Smugglers have spent at least four months attempting to mail thousands of live crabs to the United States through Cincinnati.
Customs and Border Protection agents in Cincinnati estimated Wednesday they’d intercepted about 3,700 illegal mitten crabs — a particularly invasive species native to China — at the Port of Cincinnati since September 2019.
The packages came from China and Hong Kong, according to a news release from CBP. Most were destined for New York, but others were on their way to homes and businesses across the country.
Although an adult mitten crab weighs less than a pound, they reproduce quickly and abundantly, eat omnivorously and can overwhelm new ecosystems. They live in freshwater, where they compete with native wildlife for food and occasionally burrow through industrial infrastructure such as dams.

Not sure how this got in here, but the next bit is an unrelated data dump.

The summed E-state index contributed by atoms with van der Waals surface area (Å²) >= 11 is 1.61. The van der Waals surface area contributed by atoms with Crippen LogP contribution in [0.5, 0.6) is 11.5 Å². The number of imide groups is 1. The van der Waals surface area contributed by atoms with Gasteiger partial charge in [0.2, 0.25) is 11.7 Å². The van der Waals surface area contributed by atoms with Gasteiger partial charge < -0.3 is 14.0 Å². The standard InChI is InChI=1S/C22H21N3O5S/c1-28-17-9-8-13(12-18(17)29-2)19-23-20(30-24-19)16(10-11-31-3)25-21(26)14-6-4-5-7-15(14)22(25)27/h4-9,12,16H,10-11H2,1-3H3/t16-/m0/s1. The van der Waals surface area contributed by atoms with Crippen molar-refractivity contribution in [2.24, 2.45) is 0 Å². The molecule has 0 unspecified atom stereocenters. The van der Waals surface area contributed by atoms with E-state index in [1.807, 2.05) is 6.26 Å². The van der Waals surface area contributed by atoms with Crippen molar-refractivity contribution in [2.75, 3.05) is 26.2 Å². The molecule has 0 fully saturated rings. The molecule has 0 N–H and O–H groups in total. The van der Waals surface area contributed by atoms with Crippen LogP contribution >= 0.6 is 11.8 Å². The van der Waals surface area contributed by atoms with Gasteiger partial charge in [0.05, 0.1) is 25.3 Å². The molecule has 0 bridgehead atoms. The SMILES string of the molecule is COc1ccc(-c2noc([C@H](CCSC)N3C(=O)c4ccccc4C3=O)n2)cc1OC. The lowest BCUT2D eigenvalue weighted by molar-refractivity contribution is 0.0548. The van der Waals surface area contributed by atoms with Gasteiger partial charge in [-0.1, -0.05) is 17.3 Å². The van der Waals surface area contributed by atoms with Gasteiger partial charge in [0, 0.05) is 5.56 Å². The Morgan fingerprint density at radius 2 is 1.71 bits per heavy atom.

Importing them into the United States without a permit has been illegal since 1900. They occasionally make headlines in Europe, where they have been spotted in England’s River Thames, the River Clyde in Scotland and the canals of Bruges, Belgium.
Smugglers have attempted to ship more mitten crabs through Cincinnati than anywhere else, according to CBP. In total, across the country, inspectors have found and confiscated 15,000 crabs in packages destined for the United States.